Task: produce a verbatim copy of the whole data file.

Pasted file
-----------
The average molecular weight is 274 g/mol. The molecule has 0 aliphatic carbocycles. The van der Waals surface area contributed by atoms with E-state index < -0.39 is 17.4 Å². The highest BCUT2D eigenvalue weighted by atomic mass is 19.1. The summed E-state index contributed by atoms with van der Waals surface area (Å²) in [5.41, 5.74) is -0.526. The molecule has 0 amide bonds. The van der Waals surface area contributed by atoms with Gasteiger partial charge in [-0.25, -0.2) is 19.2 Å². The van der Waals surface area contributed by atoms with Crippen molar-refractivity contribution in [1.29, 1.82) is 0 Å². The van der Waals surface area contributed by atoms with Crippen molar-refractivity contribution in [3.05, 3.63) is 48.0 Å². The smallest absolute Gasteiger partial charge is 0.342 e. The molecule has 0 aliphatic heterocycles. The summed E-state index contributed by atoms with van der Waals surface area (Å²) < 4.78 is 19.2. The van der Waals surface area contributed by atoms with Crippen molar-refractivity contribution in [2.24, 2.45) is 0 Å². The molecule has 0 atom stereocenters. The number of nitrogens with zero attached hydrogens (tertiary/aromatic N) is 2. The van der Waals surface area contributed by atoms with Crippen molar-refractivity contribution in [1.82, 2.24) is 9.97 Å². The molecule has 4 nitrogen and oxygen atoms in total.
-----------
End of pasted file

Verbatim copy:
The average molecular weight is 274 g/mol. The molecule has 0 aliphatic carbocycles. The van der Waals surface area contributed by atoms with E-state index < -0.39 is 17.4 Å². The highest BCUT2D eigenvalue weighted by atomic mass is 19.1. The summed E-state index contributed by atoms with van der Waals surface area (Å²) in [5.41, 5.74) is -0.526. The molecule has 0 amide bonds. The van der Waals surface area contributed by atoms with Gasteiger partial charge in [-0.25, -0.2) is 19.2 Å². The van der Waals surface area contributed by atoms with Crippen molar-refractivity contribution in [1.29, 1.82) is 0 Å². The van der Waals surface area contributed by atoms with Crippen molar-refractivity contribution in [3.05, 3.63) is 48.0 Å². The smallest absolute Gasteiger partial charge is 0.342 e. The molecule has 0 aliphatic heterocycles. The summed E-state index contributed by atoms with van der Waals surface area (Å²) < 4.78 is 19.2. The van der Waals surface area contributed by atoms with Crippen molar-refractivity contribution in [2.24, 2.45) is 0 Å². The molecule has 0 atom stereocenters. The number of nitrogens with zero attached hydrogens (tertiary/aromatic N) is 2. The van der Waals surface area contributed by atoms with Crippen molar-refractivity contribution in [1.82, 2.24) is 9.97 Å². The molecule has 4 nitrogen and oxygen atoms in total.